Electronic Theses and Dissertations

Identifier

4917

Date

2017

Date of Award

4-17-2017

Document Type

Dissertation (Access Restricted)

Degree Name

Doctor of Philosophy

Major

English

Concentration

Applied Linguistics

Committee Chair

Teresa Dalle

Committee Member

Emily Thrush

Committee Member

Evelyn Fogle

Committee Member

Mark Conley

Abstract

Doctoral students are required to demonstrate disciplinary knowledge and the ability to join their academic discourse communities by producing a dissertation to earn a doctoral degree. The dissertation is a challenging writing task for all doctoral students; however, it is more demanding for international students who speak English as an additional language. The number of international students in the U.S. has significantly increased in the last few years. Students from Saudi Arabia constitute the fourth largest percentage of international students in the U.S., and Saudi graduate students comprise the highest number of graduate students from the Middle East. Little is known about the dissertation writing experiences of students from the Middle East and more specifically those from Saudi Arabia. Most studies on dissertation writing have focused on Asian doctoral students, and there is a need to examine the writing experiences of other doctoral students as well. This study aimed to fill this gap by investigating the dissertation writing experiences of Saudi doctoral students in the U.S. More specifically, this study investigated the writing and sociocultural challenges Saudi doctoral students encountered during the process of writing their dissertations and determined any strategies they employed to overcome these challenges in applied linguistics programs in the U.S. A mixed-methods approach was employed with the quantitative data obtained first through a survey and followed by semi-structured interviews to more fully explain the quantitative data. Thirty-five participants informed the quantitative part of this study, six of which further clarified their responses in the qualitative part. The results showed that Saud doctoral students perceived vocabulary and paraphrasing as the most difficult aspects of dissertation writing and ranked the literature review chapter as the most difficult sub-genre to write. Regarding sociocultural challenges, Saudi students encountered some difficulties with the dissertation advisor and were found to have limited social networks. However, students employed various mediated writing strategies, such as using other dissertations as models and planning/outlining, as well as sociocultural strategies, such as seeking help from the advisor for content feedback and from NES editors for help with the language. In light of related theories and literature, the discussion was based on the main findings of the study. The study concluded with practical implications, limitations, and directions for future research.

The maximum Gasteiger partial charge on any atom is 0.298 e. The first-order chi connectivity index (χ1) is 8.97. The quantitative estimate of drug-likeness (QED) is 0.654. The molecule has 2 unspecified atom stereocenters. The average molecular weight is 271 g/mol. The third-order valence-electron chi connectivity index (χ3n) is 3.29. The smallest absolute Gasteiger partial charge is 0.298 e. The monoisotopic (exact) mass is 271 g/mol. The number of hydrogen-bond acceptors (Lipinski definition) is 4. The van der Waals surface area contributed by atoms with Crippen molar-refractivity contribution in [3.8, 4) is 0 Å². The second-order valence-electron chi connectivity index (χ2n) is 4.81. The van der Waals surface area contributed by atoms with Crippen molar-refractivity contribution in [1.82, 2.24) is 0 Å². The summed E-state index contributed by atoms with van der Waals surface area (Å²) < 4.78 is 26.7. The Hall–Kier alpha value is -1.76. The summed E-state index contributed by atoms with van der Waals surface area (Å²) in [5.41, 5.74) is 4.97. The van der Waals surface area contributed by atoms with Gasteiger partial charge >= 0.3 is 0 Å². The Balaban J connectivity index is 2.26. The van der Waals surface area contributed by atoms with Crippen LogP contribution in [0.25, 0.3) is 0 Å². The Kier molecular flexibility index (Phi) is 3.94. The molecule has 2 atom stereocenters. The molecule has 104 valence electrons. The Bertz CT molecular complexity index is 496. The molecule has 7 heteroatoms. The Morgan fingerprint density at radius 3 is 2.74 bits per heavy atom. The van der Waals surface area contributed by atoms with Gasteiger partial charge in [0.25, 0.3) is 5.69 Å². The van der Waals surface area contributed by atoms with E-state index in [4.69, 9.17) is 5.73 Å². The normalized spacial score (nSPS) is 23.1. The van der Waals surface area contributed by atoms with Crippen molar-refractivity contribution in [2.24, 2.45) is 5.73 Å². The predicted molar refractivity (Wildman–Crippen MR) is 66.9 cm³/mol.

Comments

Data is provided by the student.

Library Comment

Dissertation or thesis originally submitted to the local University of Memphis Electronic Theses & dissertation (ETD) Repository.

Share

COinS